The Resident Student Association is a crucial part of the University of Evansville’s campus. However, the organization has been struggling since the beginning of the year, and has only since been on the further decline for members. Upon arriving here at UE, the organization’s dedication to ensuring a fun and welcoming atmosphere to all members and event participants, especially newcomers, has been undeniably clear.
As a current freshman, I attended welcome week at the beginning of the year, where I was first introduced to RSA through their monthly bingo, this one of which had been held solely for incoming students. Immediately, I knew this was an organization striving to make the best of everything despite their lack of members present. However, at the time I believed that they would likely have more members, just ones of which were not yet actively participating as classes had yet to even start by that point. I was later shocked to discover that the few members I had seen running bingo, was the totality of their current members. Seeing such a small organization making such a huge impact on campus by planning both large and small-scale events that are interactive and inclusive for any and all participants is something to be admired as it is not an easy feat.
However, soon after joining the organization at the beginning of that semester, it grew steadily, eventually leading to a total of 16 members— double compared to the 8 it had starting out the year. This became the regularly attending members that then took on chair positions during the fall semester. Albeit, upon returning from winter break, seven members dropped from RSA and one member had left to spend their spring semester in Harlaxton, leaving the organization yet again down to a total of eight active members.
Due to lack of members, we have struggled to continually put on events. For instance, in past years RSA has hosted a campus wide Easter egg hunt, but was unable to do so this year. Furthermore, due to the lack of an adequate number of members to fulfill the chair positions, residence hall-specific events and improvements have been at a struggling low. If there’s no one available for the positions, then there’s no one to coordinate improvements for the hall and plan programming events.
Improvements Chairs, contrary to some belief, are not the ones responsible for or limited to basic maintenance of the residence halls. Rather they serve to enrich the quality of life spent in college housing by using their budget to implement the residents’ collective desires. This could range from putting up white boards in lounge/study areas to purchasing a Nintendo Switch for the collective use of all residents in the lobby.
Programming chairs utilize their budgets by hosting events which can make use of purchasing food, prizes, items for entertainment, or anything else they can think of. For instance, chairs have hosted events such as the karaoke nights in New Hall, crafts and cookie decorating in Powell, game nights in Hale, door decorating contests in Moore, holiday parties in Schroeder, sip and paints in the Villages, or costume contests among many other things.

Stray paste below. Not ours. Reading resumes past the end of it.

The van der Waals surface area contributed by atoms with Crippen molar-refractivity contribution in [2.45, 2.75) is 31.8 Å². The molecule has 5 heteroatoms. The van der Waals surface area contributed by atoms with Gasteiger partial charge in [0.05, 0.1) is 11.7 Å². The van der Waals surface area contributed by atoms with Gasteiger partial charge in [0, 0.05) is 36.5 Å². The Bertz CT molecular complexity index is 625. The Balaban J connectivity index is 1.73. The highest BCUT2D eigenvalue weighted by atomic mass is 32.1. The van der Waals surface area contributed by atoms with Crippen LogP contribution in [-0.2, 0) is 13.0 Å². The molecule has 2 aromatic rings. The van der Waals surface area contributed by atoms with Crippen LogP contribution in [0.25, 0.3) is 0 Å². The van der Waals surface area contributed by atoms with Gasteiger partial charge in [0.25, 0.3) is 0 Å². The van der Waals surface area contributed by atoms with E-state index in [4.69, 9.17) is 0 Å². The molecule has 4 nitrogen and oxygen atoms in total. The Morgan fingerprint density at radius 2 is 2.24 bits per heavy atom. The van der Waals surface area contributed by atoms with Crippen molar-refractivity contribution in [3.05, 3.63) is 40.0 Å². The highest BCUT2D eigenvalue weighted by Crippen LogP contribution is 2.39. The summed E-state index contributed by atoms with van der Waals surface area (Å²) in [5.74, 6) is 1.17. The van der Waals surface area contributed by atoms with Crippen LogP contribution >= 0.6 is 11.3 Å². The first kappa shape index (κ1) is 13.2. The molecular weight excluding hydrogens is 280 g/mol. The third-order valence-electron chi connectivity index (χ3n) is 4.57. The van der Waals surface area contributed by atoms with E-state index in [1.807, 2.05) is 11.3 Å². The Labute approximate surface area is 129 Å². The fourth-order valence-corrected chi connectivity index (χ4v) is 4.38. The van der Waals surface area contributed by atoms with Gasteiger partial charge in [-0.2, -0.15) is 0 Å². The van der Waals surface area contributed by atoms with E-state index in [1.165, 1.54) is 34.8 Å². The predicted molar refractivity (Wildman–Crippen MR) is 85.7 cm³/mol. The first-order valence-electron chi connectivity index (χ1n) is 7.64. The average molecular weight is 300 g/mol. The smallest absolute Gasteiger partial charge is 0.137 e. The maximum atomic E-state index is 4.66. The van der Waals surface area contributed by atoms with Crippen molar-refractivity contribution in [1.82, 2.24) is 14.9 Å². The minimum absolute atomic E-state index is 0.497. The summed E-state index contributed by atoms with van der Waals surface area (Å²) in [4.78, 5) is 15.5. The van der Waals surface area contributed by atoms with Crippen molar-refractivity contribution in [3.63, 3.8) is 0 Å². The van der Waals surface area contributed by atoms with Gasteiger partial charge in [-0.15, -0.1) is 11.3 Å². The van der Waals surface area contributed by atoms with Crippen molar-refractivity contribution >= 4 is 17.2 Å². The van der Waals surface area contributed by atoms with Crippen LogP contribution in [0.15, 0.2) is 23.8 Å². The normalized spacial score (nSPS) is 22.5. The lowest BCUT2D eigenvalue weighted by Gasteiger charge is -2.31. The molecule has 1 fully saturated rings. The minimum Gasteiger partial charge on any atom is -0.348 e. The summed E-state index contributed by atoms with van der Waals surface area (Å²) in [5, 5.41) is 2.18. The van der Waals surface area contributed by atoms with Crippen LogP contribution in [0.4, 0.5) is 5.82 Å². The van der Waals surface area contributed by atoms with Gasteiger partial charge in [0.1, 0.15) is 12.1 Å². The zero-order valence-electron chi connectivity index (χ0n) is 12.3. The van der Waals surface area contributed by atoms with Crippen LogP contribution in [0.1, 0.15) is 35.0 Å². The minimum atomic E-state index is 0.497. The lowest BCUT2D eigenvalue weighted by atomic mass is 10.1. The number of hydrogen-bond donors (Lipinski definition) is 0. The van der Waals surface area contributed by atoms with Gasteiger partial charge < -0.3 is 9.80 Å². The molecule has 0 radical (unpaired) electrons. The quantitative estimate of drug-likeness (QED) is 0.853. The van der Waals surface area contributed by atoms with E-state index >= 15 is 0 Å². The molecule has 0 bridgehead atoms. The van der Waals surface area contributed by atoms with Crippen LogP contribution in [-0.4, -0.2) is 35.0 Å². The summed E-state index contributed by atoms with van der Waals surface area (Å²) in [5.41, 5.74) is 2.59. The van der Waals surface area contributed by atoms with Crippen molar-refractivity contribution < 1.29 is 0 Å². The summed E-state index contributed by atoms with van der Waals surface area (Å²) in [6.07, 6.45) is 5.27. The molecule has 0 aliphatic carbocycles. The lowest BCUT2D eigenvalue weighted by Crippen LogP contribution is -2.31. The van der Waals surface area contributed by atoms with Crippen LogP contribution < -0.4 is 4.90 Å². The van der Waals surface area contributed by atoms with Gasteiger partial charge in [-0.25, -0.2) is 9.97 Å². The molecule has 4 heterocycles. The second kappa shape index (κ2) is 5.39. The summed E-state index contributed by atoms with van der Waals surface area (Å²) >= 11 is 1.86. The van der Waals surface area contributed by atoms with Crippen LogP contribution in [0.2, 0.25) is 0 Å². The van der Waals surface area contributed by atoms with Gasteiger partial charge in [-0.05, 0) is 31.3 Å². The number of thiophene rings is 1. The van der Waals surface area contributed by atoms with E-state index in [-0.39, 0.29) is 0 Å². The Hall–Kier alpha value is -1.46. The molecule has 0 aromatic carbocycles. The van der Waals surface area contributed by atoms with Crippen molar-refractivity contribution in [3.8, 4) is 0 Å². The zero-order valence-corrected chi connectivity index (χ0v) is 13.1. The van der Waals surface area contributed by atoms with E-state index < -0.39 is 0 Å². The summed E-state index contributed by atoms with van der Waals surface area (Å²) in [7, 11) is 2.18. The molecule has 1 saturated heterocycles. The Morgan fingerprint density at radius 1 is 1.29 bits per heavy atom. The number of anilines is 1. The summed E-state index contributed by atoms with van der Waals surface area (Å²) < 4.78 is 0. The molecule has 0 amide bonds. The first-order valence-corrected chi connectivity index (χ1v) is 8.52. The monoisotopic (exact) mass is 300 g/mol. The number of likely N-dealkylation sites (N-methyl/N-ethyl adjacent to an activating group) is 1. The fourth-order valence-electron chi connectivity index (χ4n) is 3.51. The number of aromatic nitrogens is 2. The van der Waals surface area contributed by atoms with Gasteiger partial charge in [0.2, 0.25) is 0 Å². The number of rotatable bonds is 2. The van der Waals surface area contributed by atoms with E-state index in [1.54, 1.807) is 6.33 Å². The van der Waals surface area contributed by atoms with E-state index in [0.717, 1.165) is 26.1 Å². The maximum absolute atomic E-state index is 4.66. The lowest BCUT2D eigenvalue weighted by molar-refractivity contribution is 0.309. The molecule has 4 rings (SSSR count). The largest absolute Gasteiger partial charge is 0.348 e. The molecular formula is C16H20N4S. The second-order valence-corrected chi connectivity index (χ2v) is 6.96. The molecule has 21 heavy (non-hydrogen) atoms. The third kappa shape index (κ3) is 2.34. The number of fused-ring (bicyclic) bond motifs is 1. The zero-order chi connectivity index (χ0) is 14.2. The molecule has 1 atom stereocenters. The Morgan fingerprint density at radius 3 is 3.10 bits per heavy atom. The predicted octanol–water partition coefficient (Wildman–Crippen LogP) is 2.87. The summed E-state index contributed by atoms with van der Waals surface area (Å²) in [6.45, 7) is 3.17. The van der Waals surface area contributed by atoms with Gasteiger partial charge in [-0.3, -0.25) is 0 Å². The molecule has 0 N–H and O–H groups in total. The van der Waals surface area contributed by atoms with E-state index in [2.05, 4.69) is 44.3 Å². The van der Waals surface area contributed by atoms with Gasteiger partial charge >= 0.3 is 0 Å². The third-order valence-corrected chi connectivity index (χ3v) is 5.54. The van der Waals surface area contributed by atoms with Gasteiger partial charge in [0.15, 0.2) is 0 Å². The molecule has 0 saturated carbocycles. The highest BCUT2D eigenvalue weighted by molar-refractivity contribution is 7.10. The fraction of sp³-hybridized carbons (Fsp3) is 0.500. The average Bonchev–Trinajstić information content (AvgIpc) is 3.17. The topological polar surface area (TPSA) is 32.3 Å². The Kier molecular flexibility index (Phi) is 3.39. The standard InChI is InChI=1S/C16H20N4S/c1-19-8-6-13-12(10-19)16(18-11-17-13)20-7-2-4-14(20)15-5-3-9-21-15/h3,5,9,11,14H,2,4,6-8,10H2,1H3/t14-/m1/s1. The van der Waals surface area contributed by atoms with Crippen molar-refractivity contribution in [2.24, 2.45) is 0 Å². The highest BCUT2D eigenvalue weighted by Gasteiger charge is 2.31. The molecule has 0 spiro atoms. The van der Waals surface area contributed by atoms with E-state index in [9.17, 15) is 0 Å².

RSA hosts campus wide events such as Tacos and Tie Dye, monthly bingo, Build-A-Buddy (partnered with SAB), among others, such as Shark Week that was created this year as an advertising week of fun events themed around our organization’s mascot, the shark. The organization is designed to function off of large group collaboration and the leadership of individuals. Ideally, RSA is to have a full executive board, a Programming Chair and an Improvements Chair for each residence hall and the Villages, as well as Hall Committees. In total, that should be an absolute minimum of 19 members before even considering those that would participate in hall committees and solely attend general assembly meetings. Yet, we are currently making do with 10 members, and for much of the spring semester before this subtle increase, there were only 8— a full exec board and me, serving as Schroeder’s programming chair.
All students that live on campus are technically, in the loosest definition, “members” of Resident Student Association as they are resident students that attend our events and benefit from our efforts. However, many don’t even realize who it was that hosts these events and coordinates the improvements that lead to the betterment of their campus experience. Additionally, while RSA general assembly meetings are open to all residents on campus, very few know who we are and what all we actually do, and even fewer ever attend meetings. Consequently, this is something Resident Student Association strives to change and has decided to dedicate themselves to the campus regardless of, only hoping to gain more enthusiasm and membership from their efforts.